This study represents a very long-awaited synthesis of contributions to the new economic geography, from the point of view of the development of a sustainable agglomeration based on the self-organization of industry clusters, the modeling experience of which has been accumulated in the last decade. This document is an addition to the literature on understanding the importance of the process of self-organization of industry clusters from the point of view of its fundamental causes, peculiarities of emergence, formation and development for the sustainability of the agglomeration. Analyzing the best practices, this work identified and prioritized the main directions of the sectoral development of the Kaliningrad region, and also proposed a conceptual model of its growth driver. The data obtained in the work give an idea of the improvement in the possibilities of researching the economic causes and consequences of clustering of firms and households in regions, cities and commercial areas from the point of view of the process of self-organization of economic clusters in industries. The presented study allows you to better study the nature of centrifugal and centripetal forces located inside the black box called "external effects", and the study of the region under study, from the point of view of a "living laboratory", allows you to form a solid foundation for further understanding the spatial structure of the economy.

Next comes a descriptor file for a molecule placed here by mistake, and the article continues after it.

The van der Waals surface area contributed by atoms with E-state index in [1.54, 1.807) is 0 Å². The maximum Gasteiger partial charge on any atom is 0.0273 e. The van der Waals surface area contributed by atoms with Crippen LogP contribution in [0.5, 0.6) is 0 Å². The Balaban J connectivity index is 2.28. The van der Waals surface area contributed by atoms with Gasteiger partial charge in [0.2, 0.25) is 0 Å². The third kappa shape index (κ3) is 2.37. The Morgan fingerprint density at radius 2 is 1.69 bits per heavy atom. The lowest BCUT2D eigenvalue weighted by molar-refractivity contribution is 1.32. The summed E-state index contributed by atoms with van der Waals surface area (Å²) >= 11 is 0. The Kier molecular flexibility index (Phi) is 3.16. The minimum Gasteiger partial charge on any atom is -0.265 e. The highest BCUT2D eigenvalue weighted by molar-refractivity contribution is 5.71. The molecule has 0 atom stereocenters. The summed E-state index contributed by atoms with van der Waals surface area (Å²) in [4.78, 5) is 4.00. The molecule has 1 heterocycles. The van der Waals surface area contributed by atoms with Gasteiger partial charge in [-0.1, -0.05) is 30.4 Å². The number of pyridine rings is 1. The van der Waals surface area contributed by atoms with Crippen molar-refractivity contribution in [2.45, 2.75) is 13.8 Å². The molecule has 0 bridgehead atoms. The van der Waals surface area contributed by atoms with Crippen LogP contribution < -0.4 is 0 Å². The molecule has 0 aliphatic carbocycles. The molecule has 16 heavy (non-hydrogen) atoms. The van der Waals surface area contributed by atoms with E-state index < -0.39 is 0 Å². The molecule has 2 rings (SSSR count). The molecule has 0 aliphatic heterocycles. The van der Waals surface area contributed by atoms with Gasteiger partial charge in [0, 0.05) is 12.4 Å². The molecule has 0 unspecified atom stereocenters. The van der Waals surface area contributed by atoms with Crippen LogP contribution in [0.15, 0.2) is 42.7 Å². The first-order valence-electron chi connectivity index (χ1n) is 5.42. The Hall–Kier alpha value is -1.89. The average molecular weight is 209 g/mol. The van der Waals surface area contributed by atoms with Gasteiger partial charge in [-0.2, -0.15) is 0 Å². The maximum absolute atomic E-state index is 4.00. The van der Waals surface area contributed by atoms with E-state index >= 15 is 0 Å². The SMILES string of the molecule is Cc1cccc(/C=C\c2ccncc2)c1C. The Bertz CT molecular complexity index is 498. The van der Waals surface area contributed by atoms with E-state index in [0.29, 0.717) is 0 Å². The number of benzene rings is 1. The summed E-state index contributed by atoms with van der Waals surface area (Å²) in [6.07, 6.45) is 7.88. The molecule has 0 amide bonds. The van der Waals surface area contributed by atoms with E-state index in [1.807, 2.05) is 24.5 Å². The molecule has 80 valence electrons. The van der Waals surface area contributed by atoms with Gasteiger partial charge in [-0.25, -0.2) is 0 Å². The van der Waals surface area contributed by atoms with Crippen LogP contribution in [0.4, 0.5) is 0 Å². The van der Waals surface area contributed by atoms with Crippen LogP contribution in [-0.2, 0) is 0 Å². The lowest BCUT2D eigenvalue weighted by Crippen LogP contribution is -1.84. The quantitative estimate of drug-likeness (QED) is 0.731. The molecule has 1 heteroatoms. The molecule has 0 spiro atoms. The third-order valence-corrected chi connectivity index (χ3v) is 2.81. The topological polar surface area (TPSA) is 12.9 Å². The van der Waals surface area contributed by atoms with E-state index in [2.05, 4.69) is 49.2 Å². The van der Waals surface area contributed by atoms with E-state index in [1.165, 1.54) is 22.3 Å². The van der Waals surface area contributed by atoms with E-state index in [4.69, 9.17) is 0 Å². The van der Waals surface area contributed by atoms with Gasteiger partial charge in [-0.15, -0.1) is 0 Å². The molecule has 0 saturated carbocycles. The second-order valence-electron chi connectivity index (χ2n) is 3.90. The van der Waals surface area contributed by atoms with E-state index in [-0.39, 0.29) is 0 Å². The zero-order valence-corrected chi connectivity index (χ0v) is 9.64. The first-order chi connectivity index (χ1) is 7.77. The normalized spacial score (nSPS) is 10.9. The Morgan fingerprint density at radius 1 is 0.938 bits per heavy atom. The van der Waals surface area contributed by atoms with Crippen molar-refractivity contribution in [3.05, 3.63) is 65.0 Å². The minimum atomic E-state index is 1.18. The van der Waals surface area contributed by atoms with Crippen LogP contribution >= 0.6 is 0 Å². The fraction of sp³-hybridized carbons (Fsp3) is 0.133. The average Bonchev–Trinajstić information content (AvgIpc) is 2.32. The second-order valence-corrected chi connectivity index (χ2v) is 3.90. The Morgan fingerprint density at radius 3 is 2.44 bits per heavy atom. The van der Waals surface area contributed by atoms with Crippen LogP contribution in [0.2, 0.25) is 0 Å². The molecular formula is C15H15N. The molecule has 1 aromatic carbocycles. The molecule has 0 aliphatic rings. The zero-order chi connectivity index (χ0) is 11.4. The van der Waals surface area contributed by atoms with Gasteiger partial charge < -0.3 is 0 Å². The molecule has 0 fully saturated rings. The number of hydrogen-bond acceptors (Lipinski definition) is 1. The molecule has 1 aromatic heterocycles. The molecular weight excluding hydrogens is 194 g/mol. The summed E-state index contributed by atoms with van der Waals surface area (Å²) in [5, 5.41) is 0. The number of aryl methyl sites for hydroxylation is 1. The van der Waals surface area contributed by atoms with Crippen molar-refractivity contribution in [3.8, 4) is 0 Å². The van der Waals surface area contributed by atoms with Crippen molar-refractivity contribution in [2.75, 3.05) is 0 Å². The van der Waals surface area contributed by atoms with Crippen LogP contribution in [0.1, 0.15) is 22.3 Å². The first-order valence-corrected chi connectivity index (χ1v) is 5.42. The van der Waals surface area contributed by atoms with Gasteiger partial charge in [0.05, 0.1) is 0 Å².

1. Marshall, A., & Guillebaud, C. W. (1961). Principles of economics: An introductory volume. London: Macmillan.
  2. Pigou C 1920 Arthur cecil pigou,THE ECONOMIC OF WELFARE (1920) Library (Lond).
  3. Markusen, A. (1996). Sticky Places in Slippery Space: A Typology of Industrial Districts. Economic Geography, 72(3), 293–313.
  4. Lorenzoni, G. (1990). L'architettura di sviluppo delle imprese minori: costellazioni e piccoli gruppi. Soc. Ed. il Mulino
  5. Papageorgiou, Y. Y. (1983). Models of agglomeration. Sistemi Urbani, 3, 391-410.
  6. Fujita M and Thisse J-F 2002 Economics of Agglomeration: Cities, Industrial Location, and Regional Growth (Cambridge: Cambridge University Press)
  7. Fujita M, Krugman P R and Venables A 1999 The spatial economy: Cities, regions, and international trade (MIT press)


Ruslan Polyakov, Ph.D.  Assoc. Professor, Docent, Department of Economics and Finance

Kaliningrad State Technical University Kaliningrad, RUSSIA,

Last modified: 2021-10-19